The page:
The School of American Ballet: Coming to a TV Near You
The School of American Ballet Spring Workshop, one of the dance world's most famous end-of-year performances, is almost like a rite of passage. Each year, SAB's most talented and advanced dancers are chosen to perform. Many of them go on to join major ballet companies nationwide—including New York City Ballet.
Addie Tapp, now in Boston Ballet, and Preston Chamblee, now an NYCB apprentice, in George Balanchine's Serenade at SAB's 2014 Workshop Performance (Paul Kolnik, courtesy Live From Lincoln Center)
Attending SAB's workshop is pretty darn cool, too. It's like witnessing a little slice of history—you're seeing prima ballerinas in the making, the stars before they become stars. Yet for those who don't live in NYC, chances to see the workshop performance are pretty rare.
Thankfully, that all changes next Friday, December 12*, when PBS' "Live From Lincoln Center" presents “Curtain Up: The School of American Ballet Workshop Performances.”
Taped this past spring, the TV special will show the entirety of the most recent SAB Workshop performance, which featured George Balanchine's Serenade and excerpts from his Coppélia, Swan Lake and Western Symphony. The program will also include rehearsal footage and interviews with dancers. And if this preview is any indication of what the whole 90 minutes will be like...I suggest you set your DVR now:
*Be sure to check your local listings for air dates and times, because not all PBS stations will be showing the special on the 12th. NYC's PBS station, for instance, won't air it until that Sunday, and Philadelphia's station isn't slated to show it until Thursday, December 18 at 3:30 pm. To find your local schedule, click here.
Much of Janelle Ginestra's career has been about helping others shine. She's dedicated herself to supporting and cheerleading her partner, WilldaBeast Adams; the emerging talents in their dance company, ImmaBEAST; and the countless dancers she inspires at master classes and conventions. Her YouTube channel has become a launching pad for young talents like "Fraternal Twins" Larsen Thompson and Taylor Hatala, thanks to viral videos featuring Ginestra's creative vision.
But Ginestra's a skyrocketing success in her own right—an in-demand choreographer, a social media influencer, and a dance entrepreneur, building a legacy one eight-count at a time. It's time for her turn in the spotlight. And she's more than ready. "I want to be a legend in whatever I do," she says. We'd argue that she already is.
Daphne Lee is a queen, and not just in the "OMG Girl Boss Alert" sense of the word. She's an actual queen—a beauty queen. Crowned Miss Black USA in August, she's been doing double duty as she continues to dance with the Memphis based dance company, Collage Dance Collective. Lee's new title has given her the means to encourage other black girls and boys to pursue their dreams, while also pursuing dreams of her own. The scholarship money awarded with the pageant title will assist her as she earns a Masters of Fine Arts degree at Hollins University.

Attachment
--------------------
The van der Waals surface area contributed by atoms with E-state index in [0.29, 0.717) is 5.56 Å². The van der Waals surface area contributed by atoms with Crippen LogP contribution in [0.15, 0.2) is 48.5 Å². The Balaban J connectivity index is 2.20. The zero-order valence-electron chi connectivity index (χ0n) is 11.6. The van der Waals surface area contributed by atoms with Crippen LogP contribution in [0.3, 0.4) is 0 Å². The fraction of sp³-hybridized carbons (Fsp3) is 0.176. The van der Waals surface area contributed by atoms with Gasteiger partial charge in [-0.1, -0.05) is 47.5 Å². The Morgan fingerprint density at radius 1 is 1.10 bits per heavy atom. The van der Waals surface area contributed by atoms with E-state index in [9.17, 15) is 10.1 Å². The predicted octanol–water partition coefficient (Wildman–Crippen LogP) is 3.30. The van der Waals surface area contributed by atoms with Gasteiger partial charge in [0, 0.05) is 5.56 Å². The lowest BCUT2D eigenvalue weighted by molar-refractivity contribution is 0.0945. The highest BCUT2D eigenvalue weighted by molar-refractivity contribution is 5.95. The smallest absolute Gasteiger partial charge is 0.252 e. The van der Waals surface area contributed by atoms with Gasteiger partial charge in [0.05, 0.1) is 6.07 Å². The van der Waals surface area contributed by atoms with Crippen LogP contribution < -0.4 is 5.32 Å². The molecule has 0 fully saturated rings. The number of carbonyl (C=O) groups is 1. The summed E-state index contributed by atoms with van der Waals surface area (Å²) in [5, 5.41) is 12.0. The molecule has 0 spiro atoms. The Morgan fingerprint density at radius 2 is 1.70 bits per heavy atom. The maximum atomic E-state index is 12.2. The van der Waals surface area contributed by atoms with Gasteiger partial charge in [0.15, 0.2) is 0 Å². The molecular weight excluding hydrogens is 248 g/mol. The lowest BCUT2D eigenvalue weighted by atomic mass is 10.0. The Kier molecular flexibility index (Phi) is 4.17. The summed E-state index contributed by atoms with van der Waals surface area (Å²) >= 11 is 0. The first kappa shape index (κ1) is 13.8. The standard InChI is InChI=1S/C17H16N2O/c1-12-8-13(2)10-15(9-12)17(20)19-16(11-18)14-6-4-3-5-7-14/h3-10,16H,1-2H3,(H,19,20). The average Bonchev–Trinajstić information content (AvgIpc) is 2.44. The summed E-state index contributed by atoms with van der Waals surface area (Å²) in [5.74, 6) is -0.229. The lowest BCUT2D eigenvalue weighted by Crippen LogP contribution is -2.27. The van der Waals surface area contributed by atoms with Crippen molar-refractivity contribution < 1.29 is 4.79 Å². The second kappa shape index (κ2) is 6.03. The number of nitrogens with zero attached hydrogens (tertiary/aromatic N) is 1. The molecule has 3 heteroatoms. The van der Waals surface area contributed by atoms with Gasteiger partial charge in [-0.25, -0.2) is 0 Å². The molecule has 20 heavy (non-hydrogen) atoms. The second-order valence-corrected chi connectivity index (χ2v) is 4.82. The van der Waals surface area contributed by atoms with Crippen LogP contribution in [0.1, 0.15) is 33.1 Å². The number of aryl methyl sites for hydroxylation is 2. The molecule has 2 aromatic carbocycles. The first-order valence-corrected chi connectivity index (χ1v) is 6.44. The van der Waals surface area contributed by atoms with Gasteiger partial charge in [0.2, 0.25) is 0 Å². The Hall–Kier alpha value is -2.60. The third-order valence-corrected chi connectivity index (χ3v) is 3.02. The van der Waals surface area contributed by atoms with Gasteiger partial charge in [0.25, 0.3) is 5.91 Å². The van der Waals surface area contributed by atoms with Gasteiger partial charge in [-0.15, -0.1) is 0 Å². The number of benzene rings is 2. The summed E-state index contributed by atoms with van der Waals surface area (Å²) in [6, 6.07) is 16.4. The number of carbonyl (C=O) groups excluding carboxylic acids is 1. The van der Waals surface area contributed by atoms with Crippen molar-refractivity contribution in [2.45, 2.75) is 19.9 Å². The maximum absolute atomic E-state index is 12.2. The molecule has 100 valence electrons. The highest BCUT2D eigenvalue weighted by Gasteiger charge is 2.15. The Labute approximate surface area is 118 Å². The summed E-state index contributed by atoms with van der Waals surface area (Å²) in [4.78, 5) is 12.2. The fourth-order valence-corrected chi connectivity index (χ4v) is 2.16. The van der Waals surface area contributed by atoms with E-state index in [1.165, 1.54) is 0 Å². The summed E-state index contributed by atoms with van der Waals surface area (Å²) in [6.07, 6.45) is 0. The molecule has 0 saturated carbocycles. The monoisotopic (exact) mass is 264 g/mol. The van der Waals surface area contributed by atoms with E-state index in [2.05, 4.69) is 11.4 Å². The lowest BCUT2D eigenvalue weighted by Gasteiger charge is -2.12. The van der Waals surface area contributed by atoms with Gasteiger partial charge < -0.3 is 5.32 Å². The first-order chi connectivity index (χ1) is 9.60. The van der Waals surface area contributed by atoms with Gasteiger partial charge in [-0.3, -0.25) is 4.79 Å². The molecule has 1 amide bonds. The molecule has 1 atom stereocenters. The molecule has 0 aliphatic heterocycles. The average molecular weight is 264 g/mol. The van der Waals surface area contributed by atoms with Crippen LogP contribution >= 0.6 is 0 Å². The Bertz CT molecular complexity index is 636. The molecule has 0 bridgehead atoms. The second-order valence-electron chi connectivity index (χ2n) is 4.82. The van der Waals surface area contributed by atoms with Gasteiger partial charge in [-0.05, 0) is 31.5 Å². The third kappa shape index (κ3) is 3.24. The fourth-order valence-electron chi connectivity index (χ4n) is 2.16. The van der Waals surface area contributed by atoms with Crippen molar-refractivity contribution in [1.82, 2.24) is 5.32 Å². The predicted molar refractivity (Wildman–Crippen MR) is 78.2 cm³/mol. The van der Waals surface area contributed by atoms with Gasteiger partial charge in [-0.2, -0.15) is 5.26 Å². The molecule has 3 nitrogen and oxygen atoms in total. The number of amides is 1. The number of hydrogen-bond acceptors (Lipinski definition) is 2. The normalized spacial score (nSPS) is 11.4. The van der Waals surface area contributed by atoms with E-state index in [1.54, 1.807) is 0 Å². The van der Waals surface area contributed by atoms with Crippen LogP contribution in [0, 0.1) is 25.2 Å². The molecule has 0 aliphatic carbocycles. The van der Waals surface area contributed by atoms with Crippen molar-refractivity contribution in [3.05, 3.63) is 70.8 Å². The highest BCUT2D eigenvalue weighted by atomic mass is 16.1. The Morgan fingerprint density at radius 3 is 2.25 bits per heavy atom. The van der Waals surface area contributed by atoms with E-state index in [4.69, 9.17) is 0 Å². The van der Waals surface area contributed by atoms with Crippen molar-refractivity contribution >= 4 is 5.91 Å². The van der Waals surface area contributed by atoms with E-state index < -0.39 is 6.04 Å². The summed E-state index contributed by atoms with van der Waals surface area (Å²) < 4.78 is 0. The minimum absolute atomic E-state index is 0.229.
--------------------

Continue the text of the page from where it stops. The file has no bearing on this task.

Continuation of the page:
When a choreographer finds a composer whose music truly inspires her, it can feel like a match made in dance heaven. Some choreographers work with the same composers so frequently that they become known for their partnerships. New York City Ballet soloist and resident choreographer Justin Peck, for example, has tapped composer Sufjan Stevens numerous times (last spring, the two premiered The Decalogue at NYCB, to rave reviews); L.A. Dance Project's Benjamin Millepied's working relationship with composer Nico Muhly has spanned a decade and two continents; and when tap dancer Michelle Dorrance premiered the first-ever Works & Process Rotunda Project, a site-specific work for New York City's Guggenheim Museum, last year, percussionist Nicholas Van Young was by her side as an equal partner. Successful collaborations require compatibility between artists, direct and honest communication, and flexible, open minds. But when the stars align, working with a composer can be extremely rewarding.
For ballerinas, it's the dream role to end all dream roles: Odette/Odile in Swan Lake, the type of part dancers spend years preparing for and whole careers perfecting. And it's a role that New York City Ballet principal Tiler Peck never thought she'd dance. Though Peck is one of the world's preeminent ballerinas, her short stature made Odette/Odile, typically performed by longer, leggier dancers, seem (almost literally) out of reach.
Then—surprise!—her name popped up on the cast list for NYCB's fall season run of Swan Lake.
Lani Dickinson's power, grace, and raw presence make her a standout with AXIS Dance Company, whose mission is to change the face of dance and disability by featuring a mix of disabled and non-disabled performers. Born in China, Dickinson was adopted by an American couple and started dancing at 8 in Towson, MD. She attended the Boston Ballet School for two summers, studied at the Idyllwild Arts Academy for the last two years of high school, and graduated with a dance degree from Alonzo King LINES Ballet's BFA program with Dominican University of California. In 2015, she joined AXIS and won a Princess Grace Award. Catch her this month during AXIS Dance Company's 30th-anniversary season—and read on for The Dirt!